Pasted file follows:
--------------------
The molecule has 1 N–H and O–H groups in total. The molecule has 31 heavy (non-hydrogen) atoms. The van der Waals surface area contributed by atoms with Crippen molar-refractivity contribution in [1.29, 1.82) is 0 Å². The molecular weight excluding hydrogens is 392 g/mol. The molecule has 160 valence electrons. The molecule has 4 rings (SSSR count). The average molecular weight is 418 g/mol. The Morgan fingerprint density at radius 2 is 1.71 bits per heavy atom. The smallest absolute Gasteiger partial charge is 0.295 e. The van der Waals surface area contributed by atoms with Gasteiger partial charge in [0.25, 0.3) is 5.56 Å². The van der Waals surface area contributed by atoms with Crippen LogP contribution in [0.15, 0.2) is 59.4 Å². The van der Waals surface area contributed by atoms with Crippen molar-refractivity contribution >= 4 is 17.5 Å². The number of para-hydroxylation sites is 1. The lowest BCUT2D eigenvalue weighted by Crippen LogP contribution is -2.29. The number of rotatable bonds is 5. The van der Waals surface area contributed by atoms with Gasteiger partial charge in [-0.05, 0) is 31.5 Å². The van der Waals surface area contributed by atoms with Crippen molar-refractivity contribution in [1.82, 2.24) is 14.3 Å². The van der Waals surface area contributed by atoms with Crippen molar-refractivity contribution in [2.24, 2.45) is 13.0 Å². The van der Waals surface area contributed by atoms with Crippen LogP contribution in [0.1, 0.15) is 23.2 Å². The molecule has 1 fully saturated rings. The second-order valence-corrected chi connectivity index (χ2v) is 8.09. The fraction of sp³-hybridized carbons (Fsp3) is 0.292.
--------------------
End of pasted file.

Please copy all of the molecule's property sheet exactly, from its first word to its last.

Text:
The molecule has 1 N–H and O–H groups in total. The molecule has 31 heavy (non-hydrogen) atoms. The van der Waals surface area contributed by atoms with Crippen molar-refractivity contribution in [1.29, 1.82) is 0 Å². The molecular weight excluding hydrogens is 392 g/mol. The molecule has 160 valence electrons. The molecule has 4 rings (SSSR count). The average molecular weight is 418 g/mol. The Morgan fingerprint density at radius 2 is 1.71 bits per heavy atom. The smallest absolute Gasteiger partial charge is 0.295 e. The van der Waals surface area contributed by atoms with Gasteiger partial charge in [0.25, 0.3) is 5.56 Å². The van der Waals surface area contributed by atoms with Crippen LogP contribution in [0.15, 0.2) is 59.4 Å². The van der Waals surface area contributed by atoms with Crippen molar-refractivity contribution >= 4 is 17.5 Å². The number of para-hydroxylation sites is 1. The lowest BCUT2D eigenvalue weighted by Crippen LogP contribution is -2.29. The number of rotatable bonds is 5. The van der Waals surface area contributed by atoms with Gasteiger partial charge in [-0.05, 0) is 31.5 Å². The van der Waals surface area contributed by atoms with Crippen molar-refractivity contribution in [1.82, 2.24) is 14.3 Å². The van der Waals surface area contributed by atoms with Crippen molar-refractivity contribution in [2.24, 2.45) is 13.0 Å². The van der Waals surface area contributed by atoms with Crippen LogP contribution in [0.1, 0.15) is 23.2 Å². The molecule has 1 fully saturated rings. The second-order valence-corrected chi connectivity index (χ2v) is 8.09. The fraction of sp³-hybridized carbons (Fsp3) is 0.292.